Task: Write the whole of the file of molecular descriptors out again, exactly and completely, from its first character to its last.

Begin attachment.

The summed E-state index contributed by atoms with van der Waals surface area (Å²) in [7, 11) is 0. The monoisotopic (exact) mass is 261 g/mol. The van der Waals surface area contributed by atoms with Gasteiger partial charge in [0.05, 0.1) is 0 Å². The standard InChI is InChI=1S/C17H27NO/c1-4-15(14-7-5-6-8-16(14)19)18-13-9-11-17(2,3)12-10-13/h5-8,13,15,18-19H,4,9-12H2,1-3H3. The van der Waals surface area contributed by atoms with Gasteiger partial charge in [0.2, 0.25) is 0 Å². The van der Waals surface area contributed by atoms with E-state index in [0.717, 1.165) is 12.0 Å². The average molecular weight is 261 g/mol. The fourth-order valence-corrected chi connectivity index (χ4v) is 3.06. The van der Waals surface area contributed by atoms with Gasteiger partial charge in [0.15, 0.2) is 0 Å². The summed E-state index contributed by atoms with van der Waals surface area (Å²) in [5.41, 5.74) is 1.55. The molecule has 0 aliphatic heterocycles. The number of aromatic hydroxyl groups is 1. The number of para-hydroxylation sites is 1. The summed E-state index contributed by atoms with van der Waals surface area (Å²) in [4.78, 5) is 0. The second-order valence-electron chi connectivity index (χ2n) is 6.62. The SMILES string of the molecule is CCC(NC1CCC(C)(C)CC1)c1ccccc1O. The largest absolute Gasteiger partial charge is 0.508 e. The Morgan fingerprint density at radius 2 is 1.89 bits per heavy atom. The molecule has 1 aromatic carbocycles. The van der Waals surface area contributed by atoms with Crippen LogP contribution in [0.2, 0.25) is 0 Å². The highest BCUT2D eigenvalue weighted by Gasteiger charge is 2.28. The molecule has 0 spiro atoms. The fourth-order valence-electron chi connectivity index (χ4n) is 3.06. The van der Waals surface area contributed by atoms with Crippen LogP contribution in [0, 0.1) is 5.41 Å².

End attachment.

The summed E-state index contributed by atoms with van der Waals surface area (Å²) in [7, 11) is 0. The monoisotopic (exact) mass is 261 g/mol. The van der Waals surface area contributed by atoms with Gasteiger partial charge in [0.05, 0.1) is 0 Å². The standard InChI is InChI=1S/C17H27NO/c1-4-15(14-7-5-6-8-16(14)19)18-13-9-11-17(2,3)12-10-13/h5-8,13,15,18-19H,4,9-12H2,1-3H3. The van der Waals surface area contributed by atoms with Gasteiger partial charge in [0.2, 0.25) is 0 Å². The van der Waals surface area contributed by atoms with E-state index in [0.717, 1.165) is 12.0 Å². The average molecular weight is 261 g/mol. The fourth-order valence-corrected chi connectivity index (χ4v) is 3.06. The van der Waals surface area contributed by atoms with Gasteiger partial charge in [0.15, 0.2) is 0 Å². The summed E-state index contributed by atoms with van der Waals surface area (Å²) in [5.41, 5.74) is 1.55. The molecule has 0 aliphatic heterocycles. The number of aromatic hydroxyl groups is 1. The number of para-hydroxylation sites is 1. The summed E-state index contributed by atoms with van der Waals surface area (Å²) in [4.78, 5) is 0. The second-order valence-electron chi connectivity index (χ2n) is 6.62. The SMILES string of the molecule is CCC(NC1CCC(C)(C)CC1)c1ccccc1O. The largest absolute Gasteiger partial charge is 0.508 e. The Morgan fingerprint density at radius 2 is 1.89 bits per heavy atom. The molecule has 1 aromatic carbocycles. The van der Waals surface area contributed by atoms with Crippen LogP contribution in [0.2, 0.25) is 0 Å². The highest BCUT2D eigenvalue weighted by Gasteiger charge is 2.28. The molecule has 0 spiro atoms. The fourth-order valence-electron chi connectivity index (χ4n) is 3.06. The van der Waals surface area contributed by atoms with Crippen LogP contribution in [0, 0.1) is 5.41 Å².